We acknowledge that we live and work on unceded Indigenous territories and we thank the Musqueam, Squamish and Tsleil-Waututh Nations for their hospitality.
Audrey DeLella Benedict and Joseph Gaydos’s book about the Salish Sea, like Beamish and McFarlane’s recent tome on the Strait of Georgia (or North Salish Sea), The Sea Among Us, is a gorgeously illustrated and uneven treatment of a body of water that largely defines the coastal region surrounding it. The authors are on firm ground when they discuss the bio-physical environment of today’s Salish Sea, its complex geomorphology and rich biota, and the connections between them. The book is shakier when it touches on the challenges facing this contested sea today.
The many colour photos are the strength of the book; it is essentially a picture book with detailed captions. Though truly spectacular, non-experts like myself might find themselves wondering if their numerous, magnificent, clear, and bright underwater photos might not have left many elusive denizens of the deep temporarily blinded by the photographers’ lights.
The book also provides lots of interesting details such as the “longevity records” for various fish, birds, and mammals residing in the sea, with the oldest rougheye rockfish living over 200 years and the killer whale over a hundred, while the giant Pacific octopus only makes it to five. My ears hurt when I learned that mink, like me, can only dive a measly three metres under the sea, but sea otters reach an impressive ninety-seven metres and Northern elephant seals can descend to an astounding 1,735 metres.
The authors are more familiar with their American half of the sea. This explains why a photo looking south over the mouth of Howe Sound and Georgia Straight from a few hundred metres up the forested hillside is described as “… looking west from the seaside village of Horseshoe Bay” (28), and why a list of eleven “vital river arteries that nourish the Salish Sea with freshwater” (35) includes only one river on the Canadian side.
A copyeditor might have flagged empty phrases that sound impressive but upon scrutiny lack meaning, for example, “We’ve lost much and we risk far more if we fail to remember that the Salish Sea links us to the vast global ocean” (3) and, “Despite their astonishing colors, shapes and sizes, most fish species in the Salish Sea are found elsewhere in northern Pacific waters” (77).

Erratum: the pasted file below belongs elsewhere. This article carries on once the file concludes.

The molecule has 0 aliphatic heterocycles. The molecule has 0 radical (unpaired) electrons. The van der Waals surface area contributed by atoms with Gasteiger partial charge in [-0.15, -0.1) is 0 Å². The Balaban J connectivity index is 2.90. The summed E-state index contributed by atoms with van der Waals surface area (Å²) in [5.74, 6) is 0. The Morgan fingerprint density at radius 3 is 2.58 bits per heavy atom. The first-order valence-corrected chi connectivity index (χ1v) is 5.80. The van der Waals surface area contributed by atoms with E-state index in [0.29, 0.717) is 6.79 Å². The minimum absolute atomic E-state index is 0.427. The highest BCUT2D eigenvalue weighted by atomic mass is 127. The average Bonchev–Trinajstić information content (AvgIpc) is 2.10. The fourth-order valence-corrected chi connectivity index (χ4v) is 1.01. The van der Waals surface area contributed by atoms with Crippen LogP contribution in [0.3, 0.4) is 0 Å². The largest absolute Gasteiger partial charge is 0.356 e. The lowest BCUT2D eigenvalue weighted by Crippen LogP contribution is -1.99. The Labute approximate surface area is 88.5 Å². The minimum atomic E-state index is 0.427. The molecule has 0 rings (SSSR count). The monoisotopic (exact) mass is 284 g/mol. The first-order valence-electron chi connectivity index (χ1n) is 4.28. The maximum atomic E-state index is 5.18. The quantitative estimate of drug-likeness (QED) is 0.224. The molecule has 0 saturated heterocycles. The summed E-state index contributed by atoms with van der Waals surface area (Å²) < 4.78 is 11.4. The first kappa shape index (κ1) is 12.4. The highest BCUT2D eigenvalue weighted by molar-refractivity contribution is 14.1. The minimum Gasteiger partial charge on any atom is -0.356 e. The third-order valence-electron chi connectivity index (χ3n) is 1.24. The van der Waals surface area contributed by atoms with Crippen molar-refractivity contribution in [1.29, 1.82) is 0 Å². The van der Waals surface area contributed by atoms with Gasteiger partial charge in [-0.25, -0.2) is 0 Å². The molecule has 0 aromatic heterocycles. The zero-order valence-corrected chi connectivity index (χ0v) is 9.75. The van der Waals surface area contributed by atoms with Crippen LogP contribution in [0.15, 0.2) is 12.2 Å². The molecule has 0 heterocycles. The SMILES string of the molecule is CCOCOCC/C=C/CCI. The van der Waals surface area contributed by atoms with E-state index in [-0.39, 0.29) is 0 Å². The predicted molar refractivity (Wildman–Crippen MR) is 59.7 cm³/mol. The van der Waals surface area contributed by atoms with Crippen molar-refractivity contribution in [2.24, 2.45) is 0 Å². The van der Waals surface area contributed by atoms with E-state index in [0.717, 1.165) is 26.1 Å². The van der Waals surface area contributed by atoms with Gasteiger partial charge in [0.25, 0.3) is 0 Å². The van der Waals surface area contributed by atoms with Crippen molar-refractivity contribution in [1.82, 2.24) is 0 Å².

The book treads very timidly and lightly around issues like First Nations claims and the ongoing threats of oil spills, various types of chronic pollution, ongoing expansion of port and urban infrastructure, over-harvesting of marine life, and accelerating climate change. The authors don’t really engage with any of these issues, their complex histories, or the contemporary challenges and conflicts that surround them. So, for example, an American shellfish company buying up local producers on BC’s Baynes Sound, and at the centre of growing controversy around the impacts of the industry there, is characterised merely as a “family business… committed to healthy watersheds, healthy estuaries, and healthy communities” (127).
The Indigenous people for whom the sea is named are mostly a spectral presence, more alive in the past than the present. The book’s brief history of European exploration and settlement is clearly linked with today’s Salish Sea, while short shrift is given to the previous ten millennia of human occupation. In fact, the authors’ discussion of issues relating to indigenous people and settlers is so diffident that it’s hard to know if they are sincere or ironic when they note that, “[Captain George] Vancouver’s glowing descriptions of all aspects of the Salish Sea, the scenery, the deep and sheltered bays, the immense trees, the abundant natural resources, and the friendliness of the native people amounted to an irresistible invitation to colonize” (11).
In their defence, Benedict and Gaydos do end their gorgeous book by acknowledging the vast changes that have been wrought in this sea in the last 200 years. They suggest that the “first step in saving a place… is for people to know their ecosystem,” because then “it becomes personal and they want to protect and restore it” (135). This is apparently the purpose of the book -- to help people know their ecosystem. It wouldn’t have hurt to have told their readers a little more about the threats from which they might want to protect their marine ecosystem, or some details of how it got so degraded, or the challenges citizens might face if they want to better protect it in the future.
Beamish, Richard and Gordon McFarlane, editors. 2014. The Sea Among Us: The Amazing Strait of Georgia. Madeira Park: Harbour Publishing.
The Salish Sea: Jewel of the Pacific Northwest
Audrey DeLella Benedict and Joseph K. Gaydos
Seattle: Sasquatch Books, 2015. 160 pp. $22.95 paper.